Digg will be making another round of layoffs, announced the struggling company’s CEO Matt Williams. About 40 percent employees will be laidoff. Bringing the new head to 42 from 67. The company laid off 10 percent of its employees in May 2010.
According to Williams, Digg’s burn rate is simply too high, and the only way to reach profitability is to cut expenses.
Once high fling Digg turned a $100 million takeover offer from AOL, a $200 million takeover offer from Yahoo, and a $400 million takeover offer from Google hoping to sell for $1 billion. In the meantime, Web 2.0 died as did most of the buyers and competition increased. Now Digg is struggling to keep the lights on.
Below is the communication Williams send out to all employees.
Channels: digg, layoffs
When I joined Digg six weeks ago, we set an immediate focus on improving the web site. We listened carefully to user feedback and started making changes to generate momentum in our business.
As I mentioned in one of our first all-hands meetings, another top priority was to take a hard look at the entire business, across product, sales, and operations. Through the time I have spent with each of you, I’ve been impressed by the commitment and enthusiasm you’ve shown. I’ve also learned a great deal about what is working well at Digg, and what is broken.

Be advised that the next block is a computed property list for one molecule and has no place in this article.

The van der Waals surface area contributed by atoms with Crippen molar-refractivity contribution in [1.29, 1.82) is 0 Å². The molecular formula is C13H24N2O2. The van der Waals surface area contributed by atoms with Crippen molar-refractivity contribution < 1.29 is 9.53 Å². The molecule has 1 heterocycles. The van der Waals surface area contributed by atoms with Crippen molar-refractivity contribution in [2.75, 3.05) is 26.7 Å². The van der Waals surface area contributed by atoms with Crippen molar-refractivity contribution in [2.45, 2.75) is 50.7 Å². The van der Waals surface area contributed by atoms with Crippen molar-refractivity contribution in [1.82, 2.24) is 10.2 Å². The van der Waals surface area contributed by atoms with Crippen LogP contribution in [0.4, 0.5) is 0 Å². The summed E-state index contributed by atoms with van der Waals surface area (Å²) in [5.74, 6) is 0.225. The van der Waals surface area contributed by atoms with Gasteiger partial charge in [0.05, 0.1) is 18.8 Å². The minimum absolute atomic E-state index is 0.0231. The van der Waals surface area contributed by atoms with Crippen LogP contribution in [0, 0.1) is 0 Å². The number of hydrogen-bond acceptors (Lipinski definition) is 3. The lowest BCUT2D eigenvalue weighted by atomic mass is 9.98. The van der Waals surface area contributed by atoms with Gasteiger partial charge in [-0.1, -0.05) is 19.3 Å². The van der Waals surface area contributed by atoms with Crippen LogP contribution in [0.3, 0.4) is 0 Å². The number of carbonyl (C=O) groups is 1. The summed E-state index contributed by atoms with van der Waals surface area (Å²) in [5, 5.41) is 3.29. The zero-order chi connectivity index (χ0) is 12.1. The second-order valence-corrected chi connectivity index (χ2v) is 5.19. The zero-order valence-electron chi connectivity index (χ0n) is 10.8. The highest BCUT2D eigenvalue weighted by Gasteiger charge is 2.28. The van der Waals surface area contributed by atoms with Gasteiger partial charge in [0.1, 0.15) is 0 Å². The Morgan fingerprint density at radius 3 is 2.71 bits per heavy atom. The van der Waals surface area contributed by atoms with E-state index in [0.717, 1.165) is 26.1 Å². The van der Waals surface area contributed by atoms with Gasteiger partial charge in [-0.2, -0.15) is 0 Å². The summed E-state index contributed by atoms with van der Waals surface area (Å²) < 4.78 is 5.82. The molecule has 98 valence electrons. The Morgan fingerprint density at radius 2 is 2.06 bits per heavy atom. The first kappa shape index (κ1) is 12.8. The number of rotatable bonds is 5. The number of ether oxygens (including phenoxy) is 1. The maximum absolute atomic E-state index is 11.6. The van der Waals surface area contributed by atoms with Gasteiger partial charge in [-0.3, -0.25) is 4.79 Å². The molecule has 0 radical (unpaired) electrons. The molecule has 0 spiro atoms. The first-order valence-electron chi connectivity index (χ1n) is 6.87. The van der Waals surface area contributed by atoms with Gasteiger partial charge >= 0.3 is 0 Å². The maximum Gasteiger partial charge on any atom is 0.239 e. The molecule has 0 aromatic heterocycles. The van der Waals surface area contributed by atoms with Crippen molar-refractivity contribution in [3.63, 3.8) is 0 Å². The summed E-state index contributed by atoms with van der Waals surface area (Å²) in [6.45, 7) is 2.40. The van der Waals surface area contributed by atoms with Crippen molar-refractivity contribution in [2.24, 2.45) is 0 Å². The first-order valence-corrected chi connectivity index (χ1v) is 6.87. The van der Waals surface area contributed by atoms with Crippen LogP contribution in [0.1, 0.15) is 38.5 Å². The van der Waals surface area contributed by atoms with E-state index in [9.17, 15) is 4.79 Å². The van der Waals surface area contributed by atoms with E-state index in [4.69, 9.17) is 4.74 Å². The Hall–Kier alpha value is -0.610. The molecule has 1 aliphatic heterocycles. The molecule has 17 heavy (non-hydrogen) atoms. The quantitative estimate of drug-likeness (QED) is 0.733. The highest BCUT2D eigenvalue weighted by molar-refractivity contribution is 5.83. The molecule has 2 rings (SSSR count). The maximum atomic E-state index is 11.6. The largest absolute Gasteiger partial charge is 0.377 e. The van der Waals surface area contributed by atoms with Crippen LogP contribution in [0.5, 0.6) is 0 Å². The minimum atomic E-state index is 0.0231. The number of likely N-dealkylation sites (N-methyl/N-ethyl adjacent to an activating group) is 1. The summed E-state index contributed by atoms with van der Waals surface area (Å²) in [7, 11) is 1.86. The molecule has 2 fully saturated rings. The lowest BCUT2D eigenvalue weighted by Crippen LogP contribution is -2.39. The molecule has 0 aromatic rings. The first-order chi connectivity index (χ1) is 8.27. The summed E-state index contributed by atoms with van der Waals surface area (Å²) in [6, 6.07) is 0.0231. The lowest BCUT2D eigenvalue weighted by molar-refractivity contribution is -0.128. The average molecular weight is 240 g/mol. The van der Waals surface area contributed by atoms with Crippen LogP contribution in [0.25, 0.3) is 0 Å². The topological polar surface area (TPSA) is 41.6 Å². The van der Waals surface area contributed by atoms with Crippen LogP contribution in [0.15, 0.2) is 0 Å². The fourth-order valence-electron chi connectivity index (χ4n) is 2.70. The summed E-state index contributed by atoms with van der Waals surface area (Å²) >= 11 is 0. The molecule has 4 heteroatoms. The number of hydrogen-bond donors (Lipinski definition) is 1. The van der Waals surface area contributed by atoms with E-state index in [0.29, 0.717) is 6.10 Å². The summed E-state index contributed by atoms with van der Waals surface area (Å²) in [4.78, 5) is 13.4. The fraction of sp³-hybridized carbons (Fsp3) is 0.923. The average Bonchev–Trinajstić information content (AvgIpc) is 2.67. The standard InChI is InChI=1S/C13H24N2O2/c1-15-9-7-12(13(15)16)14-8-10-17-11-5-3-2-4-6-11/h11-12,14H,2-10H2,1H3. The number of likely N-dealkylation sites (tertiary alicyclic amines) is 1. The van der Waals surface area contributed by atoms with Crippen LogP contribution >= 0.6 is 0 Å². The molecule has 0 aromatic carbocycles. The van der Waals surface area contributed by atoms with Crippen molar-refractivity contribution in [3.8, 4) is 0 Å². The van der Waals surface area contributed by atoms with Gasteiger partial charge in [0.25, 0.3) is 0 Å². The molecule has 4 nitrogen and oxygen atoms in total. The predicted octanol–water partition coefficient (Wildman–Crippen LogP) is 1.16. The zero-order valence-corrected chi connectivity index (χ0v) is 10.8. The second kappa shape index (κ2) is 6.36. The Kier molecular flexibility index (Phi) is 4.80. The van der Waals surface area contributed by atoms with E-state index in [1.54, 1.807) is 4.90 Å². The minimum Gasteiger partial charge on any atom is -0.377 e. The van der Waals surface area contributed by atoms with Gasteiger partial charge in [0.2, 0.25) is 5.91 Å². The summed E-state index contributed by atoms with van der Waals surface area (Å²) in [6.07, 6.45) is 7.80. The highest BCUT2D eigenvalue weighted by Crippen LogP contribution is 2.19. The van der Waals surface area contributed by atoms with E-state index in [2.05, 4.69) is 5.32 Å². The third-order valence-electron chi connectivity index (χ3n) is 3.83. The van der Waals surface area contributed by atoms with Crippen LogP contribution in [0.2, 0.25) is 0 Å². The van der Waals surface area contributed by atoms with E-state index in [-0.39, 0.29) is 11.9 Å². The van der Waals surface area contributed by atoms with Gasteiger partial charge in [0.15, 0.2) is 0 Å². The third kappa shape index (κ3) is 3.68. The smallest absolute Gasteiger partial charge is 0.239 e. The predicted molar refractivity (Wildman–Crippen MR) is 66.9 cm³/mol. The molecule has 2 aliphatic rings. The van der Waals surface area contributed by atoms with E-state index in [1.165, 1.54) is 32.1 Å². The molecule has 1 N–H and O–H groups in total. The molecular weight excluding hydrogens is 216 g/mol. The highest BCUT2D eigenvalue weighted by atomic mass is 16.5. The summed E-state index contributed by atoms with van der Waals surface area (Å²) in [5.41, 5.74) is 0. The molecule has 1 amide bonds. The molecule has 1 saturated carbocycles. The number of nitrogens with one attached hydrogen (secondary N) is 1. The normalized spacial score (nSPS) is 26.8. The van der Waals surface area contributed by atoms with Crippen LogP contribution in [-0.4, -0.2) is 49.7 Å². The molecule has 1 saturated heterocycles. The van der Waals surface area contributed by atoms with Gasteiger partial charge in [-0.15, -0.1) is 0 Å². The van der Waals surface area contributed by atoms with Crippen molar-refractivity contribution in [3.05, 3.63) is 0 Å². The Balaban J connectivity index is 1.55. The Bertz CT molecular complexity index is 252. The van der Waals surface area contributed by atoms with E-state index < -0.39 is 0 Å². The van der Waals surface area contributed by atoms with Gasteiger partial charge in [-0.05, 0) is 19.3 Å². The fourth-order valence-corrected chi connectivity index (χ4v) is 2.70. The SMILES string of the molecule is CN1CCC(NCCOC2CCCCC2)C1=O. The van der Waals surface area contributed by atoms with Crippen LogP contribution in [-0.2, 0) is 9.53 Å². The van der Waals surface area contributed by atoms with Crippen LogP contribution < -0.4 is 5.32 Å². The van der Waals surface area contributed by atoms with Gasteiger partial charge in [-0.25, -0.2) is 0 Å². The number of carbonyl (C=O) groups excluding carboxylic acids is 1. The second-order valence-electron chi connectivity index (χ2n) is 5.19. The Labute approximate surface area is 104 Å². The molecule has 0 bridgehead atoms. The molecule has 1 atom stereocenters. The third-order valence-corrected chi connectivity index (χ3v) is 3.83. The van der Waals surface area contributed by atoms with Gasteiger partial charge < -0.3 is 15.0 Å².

Many things are working well. The team is listening and acting quickly on the feedback from our passionate community. We’ve been able to deliver nimbly on the new platform, with over 100 bug and feature releases to the web site in the past two months. Our Diggable ads product has seen a notable increase in use by advertisers and clicks by users.
Unfortunately, to reach our goals, we have to take some difficult steps. The fact is our business has a burn rate that is too high. We must significantly cut our expenses to achieve profitability in 2011. We’ve considered all of the possible options for reduction, from salaries to fixed costs. The result is that, in addition to lowering many of our operational costs, I’ve made the decision to downsize our staff from 67 to 42 people.
It’s been an incredibly tough decision. I wish it weren’t necessary. However, I know it’s the right choice for Digg’s future success as a business. I’m personally committed to help find new opportunities for everyone affected by the transition. Digg’s Board members have also offered to help find placements within their portfolio companies.
Let’s please use today to show our sincere appreciation for our friends and colleagues who will be moving on. Tomorrow, we’ll go forward with a new strategy for Digg.